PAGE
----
Collin Jones, SVP of development and strategy for Cumulus Media

Cumulus strategy chief post bankruptcty: ‘Create the best brands and content we can’

Originally posted Tuesday, June 19, 2018 by RODNEY HO/rho@ajc.com on his AJC Radio & TV Talk blog

Atlanta-based Cumulus Media runs the second-largest radio company in the country, which sounds impressive but in 2018, it’s not as impressive as it used to be.

Previous management took a gamble in 2011 and purchased Citadel Broadcasting, which gave Cumulus access to new, bigger markets. But they spent too much. The company became saddled with too much debt, leading to the ouster of the founding Dickey brothers in 2015 and paving the way to a bankruptcy filing last November.

Good news: fresh leadership under CEO Mary Berner has been able to right a sinking ship. The company, just out of bankruptcy earlier this month after reducing its debt by more than $1 billion, is better positioned now to move forward. It just has to figure out how to adjust in a rapidly changing media landscape where on-demand and streaming options are rising stars, not terrestrial radio.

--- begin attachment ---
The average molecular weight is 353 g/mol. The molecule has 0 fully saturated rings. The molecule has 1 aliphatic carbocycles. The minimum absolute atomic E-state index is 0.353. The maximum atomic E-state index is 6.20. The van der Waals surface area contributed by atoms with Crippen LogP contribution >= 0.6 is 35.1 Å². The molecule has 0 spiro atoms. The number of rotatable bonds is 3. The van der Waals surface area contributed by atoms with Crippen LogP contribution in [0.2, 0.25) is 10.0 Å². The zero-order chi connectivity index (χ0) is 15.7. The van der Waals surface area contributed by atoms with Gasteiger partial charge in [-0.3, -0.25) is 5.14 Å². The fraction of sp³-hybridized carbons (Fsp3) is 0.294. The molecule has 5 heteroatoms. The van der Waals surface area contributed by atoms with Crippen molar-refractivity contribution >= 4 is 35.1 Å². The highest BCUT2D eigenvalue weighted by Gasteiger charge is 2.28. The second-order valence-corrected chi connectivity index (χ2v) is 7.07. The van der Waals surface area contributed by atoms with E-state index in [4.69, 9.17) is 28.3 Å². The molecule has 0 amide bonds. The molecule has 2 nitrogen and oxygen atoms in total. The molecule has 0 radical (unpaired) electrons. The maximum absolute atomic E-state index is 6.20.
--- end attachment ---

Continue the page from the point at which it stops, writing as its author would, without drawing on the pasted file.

I talked to Collin Jones, senior vice president of corporate development and strategy for Cumulus. He’s just 31 years old but has been at the company longer than any other high-level executive, arriving in 2011.

Here is an edited version of our Q&A earlier this week:

Q: Just to be clear, how problematic was that Citadel purchase in 2011?

Jones: The amount of debt for that acquisition was too much. It underperformed our expectations.

Q: What was the greatest obstacle to reducing the debt?

Jones: The performance of the company. The company was in financial free fall no matter how you look at it. Over the course of that time period, we’ve had to figure out how to turn things around, turn ratings around, address the culture of the company and grow revenue and cash flow. But the company was not going to have an opportunity to get out of that debt. We tried a creative transition in 2016 which would have kicked the can down the line a bit and give more time for the current management’s turnaround efforts to take effect. But it was ultimately unsuccessful. So we went for this more comprehensive restructuring path in 2017. 

Q: What were key things Mary Berner did to make Cumulus a better place to work